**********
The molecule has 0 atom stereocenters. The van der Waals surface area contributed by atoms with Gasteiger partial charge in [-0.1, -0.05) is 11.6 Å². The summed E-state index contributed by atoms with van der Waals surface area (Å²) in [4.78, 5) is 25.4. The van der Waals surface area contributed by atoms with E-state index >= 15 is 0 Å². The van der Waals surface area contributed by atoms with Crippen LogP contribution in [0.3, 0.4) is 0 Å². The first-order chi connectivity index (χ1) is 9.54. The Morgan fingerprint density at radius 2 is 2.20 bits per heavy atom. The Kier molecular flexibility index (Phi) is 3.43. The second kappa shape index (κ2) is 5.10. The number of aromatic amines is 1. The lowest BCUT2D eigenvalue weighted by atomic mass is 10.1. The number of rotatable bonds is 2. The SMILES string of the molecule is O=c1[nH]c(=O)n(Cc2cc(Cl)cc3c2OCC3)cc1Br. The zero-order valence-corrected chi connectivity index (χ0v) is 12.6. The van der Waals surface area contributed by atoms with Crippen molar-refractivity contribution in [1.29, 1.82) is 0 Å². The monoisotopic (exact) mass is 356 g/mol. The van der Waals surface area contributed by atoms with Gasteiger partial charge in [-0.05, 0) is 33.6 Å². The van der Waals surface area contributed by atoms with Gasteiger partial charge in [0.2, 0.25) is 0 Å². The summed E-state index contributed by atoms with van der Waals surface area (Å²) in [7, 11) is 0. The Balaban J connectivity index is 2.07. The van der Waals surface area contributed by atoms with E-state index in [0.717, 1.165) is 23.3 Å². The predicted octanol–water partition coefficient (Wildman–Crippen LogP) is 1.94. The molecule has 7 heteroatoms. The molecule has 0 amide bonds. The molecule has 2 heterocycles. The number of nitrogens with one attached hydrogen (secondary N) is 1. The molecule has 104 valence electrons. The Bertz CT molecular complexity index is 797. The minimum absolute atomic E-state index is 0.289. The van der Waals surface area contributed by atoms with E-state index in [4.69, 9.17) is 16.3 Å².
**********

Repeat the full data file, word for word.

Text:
The molecule has 0 atom stereocenters. The van der Waals surface area contributed by atoms with Gasteiger partial charge in [-0.1, -0.05) is 11.6 Å². The summed E-state index contributed by atoms with van der Waals surface area (Å²) in [4.78, 5) is 25.4. The van der Waals surface area contributed by atoms with E-state index >= 15 is 0 Å². The van der Waals surface area contributed by atoms with Crippen LogP contribution in [0.3, 0.4) is 0 Å². The first-order chi connectivity index (χ1) is 9.54. The Morgan fingerprint density at radius 2 is 2.20 bits per heavy atom. The Kier molecular flexibility index (Phi) is 3.43. The second kappa shape index (κ2) is 5.10. The number of aromatic amines is 1. The lowest BCUT2D eigenvalue weighted by atomic mass is 10.1. The number of rotatable bonds is 2. The SMILES string of the molecule is O=c1[nH]c(=O)n(Cc2cc(Cl)cc3c2OCC3)cc1Br. The zero-order valence-corrected chi connectivity index (χ0v) is 12.6. The van der Waals surface area contributed by atoms with Crippen molar-refractivity contribution in [1.29, 1.82) is 0 Å². The monoisotopic (exact) mass is 356 g/mol. The van der Waals surface area contributed by atoms with Gasteiger partial charge in [-0.05, 0) is 33.6 Å². The van der Waals surface area contributed by atoms with Gasteiger partial charge in [0.2, 0.25) is 0 Å². The summed E-state index contributed by atoms with van der Waals surface area (Å²) in [7, 11) is 0. The Balaban J connectivity index is 2.07. The van der Waals surface area contributed by atoms with E-state index in [0.717, 1.165) is 23.3 Å². The predicted octanol–water partition coefficient (Wildman–Crippen LogP) is 1.94. The molecule has 7 heteroatoms. The molecule has 0 amide bonds. The molecule has 2 heterocycles. The number of nitrogens with one attached hydrogen (secondary N) is 1. The molecule has 104 valence electrons. The Bertz CT molecular complexity index is 797. The minimum absolute atomic E-state index is 0.289. The van der Waals surface area contributed by atoms with E-state index in [4.69, 9.17) is 16.3 Å².